As the alluvial gold petered out around the late 1860s, company mines were established to dig deeper down. If the gold-rush towns had problems with disorganised authority, unscrupulous agents and general disorder, the mining towns were to see much worse. The miners were no longer independent and were back working for ‘the man’. Mine owners are traditionally seen as villains – and some deserved the reputation.
Between 1860 and into the early twenty-first century, Australia witnessed some horrific mining disasters where hundreds of workers were killed, mostly by mine collapses, gas explosion and drowning. Working conditions were unregulated despite an extremely aggressive union movement. The mining unions had learned lessons from the embattled shearing industry, at the time the most important contributor to the nation’s boom ride. They had also learnt from mining experience in Wales, Scotland and England. The then emerging streams of socialism, including the IWW, called for direct action over arbitration. The struggles of the mining unions, especially those involved in coal, are legendary and bitter. Bitter struggles produce songs and poetry because these are often the only way ‘the folk’ can document their side of the story. They also provide a pressure valve to relieve the frustration – satirical song and verse being safer than physical confrontation.
We now have a catalogue of mining disaster songs that help us understand the struggles in the mining industry. I like to think these songs provide an ‘emotional history’.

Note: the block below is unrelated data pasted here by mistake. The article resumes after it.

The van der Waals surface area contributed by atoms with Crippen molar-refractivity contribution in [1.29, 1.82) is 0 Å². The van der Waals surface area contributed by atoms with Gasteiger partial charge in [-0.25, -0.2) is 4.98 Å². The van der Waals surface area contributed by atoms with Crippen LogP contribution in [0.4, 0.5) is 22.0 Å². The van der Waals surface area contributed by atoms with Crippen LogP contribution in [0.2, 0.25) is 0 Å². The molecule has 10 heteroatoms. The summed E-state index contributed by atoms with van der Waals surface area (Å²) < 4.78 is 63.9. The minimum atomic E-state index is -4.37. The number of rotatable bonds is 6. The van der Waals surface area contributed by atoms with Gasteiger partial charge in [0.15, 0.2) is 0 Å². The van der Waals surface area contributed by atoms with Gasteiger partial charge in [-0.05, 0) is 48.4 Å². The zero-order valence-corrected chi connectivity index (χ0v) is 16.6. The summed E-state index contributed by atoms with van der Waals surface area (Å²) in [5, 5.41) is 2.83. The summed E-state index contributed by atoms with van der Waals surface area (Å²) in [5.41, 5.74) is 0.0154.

‘The Eldorado Mining Disaster’ tells of a mine collapse at the Eldorado Mine near Chiltern, Victoria, in 1895, which entombed around twenty miners. Before they faced their death by suffocation, the miners scratched messages on their blackened billycans. Ches Dawkins wrote, “I am getting faint. No air. God protect me for the sake of my poor children and my wife, Lizzie. Look after them and bring them up good. The money I have in my box and bank be divided with the little ones. Make the best of what I have saved. Kiss them for their poor father’s sake. I forgive all. My love to all that are dear to me. Goodbye, my dearest children.”
The ballad, which relates the agony of the dying miners, came from a broadside printed by James Purtell and sold for one-penny through news agencies to financially assist the distressed families. I was given the song by Lithgow coal miner Jack Mays in 1973.